The reasons people (including myself) still buy desktop computers is one, power, and two, screen size. MT on a desktop screen doesn't work because the screen is both too big, and vertical. Touching a big, vertical desktop screen for 5 minutes is tiring, not to mention for a day of work. The separate MT keyboard is an evolution in that regard. The "revolution" is coming on the portable side, even if a MT desktop keyboard may seem like a revolution to some people, and actually would if Apple can find a way to make it also work as a mouse too, thus leap-frogging the mouse problem they have yet to overcome, perhaps by telling it to move the vertical screens' cursor when only one finger rests on it and moves across it? Though I'm not quite sure that would be worth replacing the mouse for, or if it would be near as efficient as the mouse is in the real world.

How would a Mac touch (11" tablet) work in the real world? Well it would be a MT screen with the computer built behind it, it would have SSD internal storage, it "wouldn't" have an optical disk drive, it would be very light, very thin, sweet looking, and it would IMO have a "flip-stand" on that rear, which when "in" would be flush and out of the way, and when flipped out would hold the "Mac touch" at a certain angle when resting upon a tray, a desk or a table that would make it pretty easy to type and look at the screen at the same time, when not using it on your lap, walking around, or sitting on the ground etc.
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post #74 of 81
Quote:
The whole point of MT is that you can interact with the actual screen itself, and pop-up a keyboard which takes up zero physical space "only" when needed. A space saver, one of the primary importances of a portable, and a new portable personal computer paradigm. Sure on-screen keyboards have been done before, but they weren't done well enough to be taken seriously.

The reason for having a full-size virtual keyboard is for touch typing; otherwise it's not a whole lot easier than the iPhone's thumb keyboard. But can you touch type on a keyboard that's on the same 2D plane as your screen?
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post #75 of 81
Thread Starter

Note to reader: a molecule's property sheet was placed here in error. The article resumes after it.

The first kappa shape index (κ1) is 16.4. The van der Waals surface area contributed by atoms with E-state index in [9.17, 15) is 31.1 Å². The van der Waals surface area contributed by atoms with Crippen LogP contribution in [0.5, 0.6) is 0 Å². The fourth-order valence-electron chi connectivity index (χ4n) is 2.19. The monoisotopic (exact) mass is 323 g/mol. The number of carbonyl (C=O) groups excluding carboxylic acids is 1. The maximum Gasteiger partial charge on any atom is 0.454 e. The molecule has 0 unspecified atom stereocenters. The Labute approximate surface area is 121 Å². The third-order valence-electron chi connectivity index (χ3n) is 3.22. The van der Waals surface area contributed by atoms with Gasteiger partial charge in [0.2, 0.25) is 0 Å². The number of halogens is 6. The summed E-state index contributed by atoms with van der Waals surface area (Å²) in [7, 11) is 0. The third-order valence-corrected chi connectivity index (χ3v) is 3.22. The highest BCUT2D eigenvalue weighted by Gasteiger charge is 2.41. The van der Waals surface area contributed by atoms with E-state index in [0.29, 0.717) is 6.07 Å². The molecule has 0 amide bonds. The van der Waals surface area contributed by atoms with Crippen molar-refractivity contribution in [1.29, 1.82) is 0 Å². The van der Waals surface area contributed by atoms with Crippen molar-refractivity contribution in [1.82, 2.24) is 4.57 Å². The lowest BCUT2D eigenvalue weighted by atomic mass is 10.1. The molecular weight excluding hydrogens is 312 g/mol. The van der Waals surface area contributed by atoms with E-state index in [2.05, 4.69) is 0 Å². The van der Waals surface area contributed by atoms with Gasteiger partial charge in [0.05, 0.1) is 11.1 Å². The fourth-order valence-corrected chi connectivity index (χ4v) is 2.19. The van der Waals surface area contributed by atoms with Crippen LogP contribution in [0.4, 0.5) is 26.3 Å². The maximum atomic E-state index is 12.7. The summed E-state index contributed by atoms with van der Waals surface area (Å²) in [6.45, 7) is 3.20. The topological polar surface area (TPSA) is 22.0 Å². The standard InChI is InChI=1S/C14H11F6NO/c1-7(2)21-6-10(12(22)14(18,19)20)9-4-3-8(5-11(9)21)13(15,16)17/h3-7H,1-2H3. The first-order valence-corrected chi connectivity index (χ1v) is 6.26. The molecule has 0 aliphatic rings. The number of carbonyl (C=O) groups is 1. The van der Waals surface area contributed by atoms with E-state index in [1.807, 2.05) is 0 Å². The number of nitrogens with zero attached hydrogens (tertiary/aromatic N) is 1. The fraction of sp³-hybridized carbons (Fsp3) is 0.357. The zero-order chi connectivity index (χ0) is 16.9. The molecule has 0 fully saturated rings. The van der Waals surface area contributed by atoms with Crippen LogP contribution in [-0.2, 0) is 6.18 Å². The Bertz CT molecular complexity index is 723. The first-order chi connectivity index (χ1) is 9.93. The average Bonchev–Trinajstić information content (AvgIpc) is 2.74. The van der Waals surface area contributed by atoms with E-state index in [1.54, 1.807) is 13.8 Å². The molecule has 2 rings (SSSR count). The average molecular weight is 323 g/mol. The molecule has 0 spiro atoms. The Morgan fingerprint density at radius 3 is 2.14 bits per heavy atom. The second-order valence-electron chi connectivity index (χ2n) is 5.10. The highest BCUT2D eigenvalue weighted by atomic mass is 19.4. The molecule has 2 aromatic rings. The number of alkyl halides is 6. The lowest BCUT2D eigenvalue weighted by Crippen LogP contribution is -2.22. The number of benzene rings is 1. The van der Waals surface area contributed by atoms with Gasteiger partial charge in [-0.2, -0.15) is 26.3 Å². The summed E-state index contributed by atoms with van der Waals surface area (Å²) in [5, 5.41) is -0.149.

Quote:
Originally Posted by appleeinstein View Post

The reason for having a full-size virtual keyboard is for touch typing; otherwise it's not a whole lot easier than the iPhone's thumb keyboard. But can you touch type on a keyboard that's on the same 2D plane as your screen?

I believe so, and I know several people who can type on the iPhone just fine.
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post #76 of 81
Quote:
Originally Posted by Ireland View Post

I believe so, and I know several people who can type on the iPhone just fine.

I know that; I can type on the iPhone at 35 wpm in landscape mode. But I meant touch typing; where you type without looking at the keys (the only way to get much faster than 35 wpm) and all of your fingers rest on the keyboard.

The question is, can you type with both hands (all fingers) on a virtual keyboard that is in the same plane as your screen? Would it be just like a giant iPhone with better multitouch? I'm thinking of something as simple as editing a book report while I'm sitting on the subway. If I can't touch type and still see the screen, then it's no better than an iPhone with MS Word - which will come with the SDK. I'd be happy to edit a book report on my iPhone, but I'd rather do it with a slightly more powerful keyboard.

Honestly, I'm not particularly fond of a Nintendo DS-style dual screen thing either, but a full-power virtual keyboard isn't much use in the same plane as the main screen. I'm sure they can think of a good way to have the keyboard separate from the screen - perhaps a roll-out polychrome epaper display to show what is happening while you are typing on the virtual keyboard? Or maybe (like I suggested in this thread), a dual screen that opens up to form a tablet? You've probably got more ideas than me. I'm just looking at functionality here.
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post #77 of 81
I don't see a problem having an onscreen keyboard. Just have it transparant enough to see what's beneath it. I've already practiced typing like that. I'm more than ok with it.
post #78 of 81
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Originally Posted by Fishyesque View Post

I don't see a problem having an onscreen keyboard. Just have it transparant enough to see what's beneath it. I've already practiced typing like that. I'm more than ok with it.

You've already had a chance to touch type on a virtual keyboard? When? Where? On what? That's awesome!

How does it do any good to have transparent keys appear if your fingers are going to be on top of them?
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post #79 of 81
Quote:
Originally Posted by appleeinstein View Post

You've already had a chance to touch type on a virtual keyboard? When? Where? On what? That's awesome!

How does it do any good to have transparent keys appear if your fingers are going to be on top of them?

There was this technology fair here, and there was a multitouch display section. I got some good practice in.

Put your fingers on a glass table, or any table for that matter. You can still pretty much see what is going on beneath. I just want the general layout itself to be transparent so that you can still see what's going on beneath.
post #80 of 81
Quote:
Originally Posted by Fishyesque View Post

There was this technology fair here, and there was a multitouch display section. I got some good practice in.

Put your fingers on a glass table, or any table for that matter. You can still pretty much see what is going on beneath. I just want the general layout itself to be transparent so that you can still see what's going on beneath.

Naturally the general layout would be transparent.

I don't know for sure - I always find the concept of typing on a keyboard with my fingers covering the text entry field a little difficult. I'd have to see.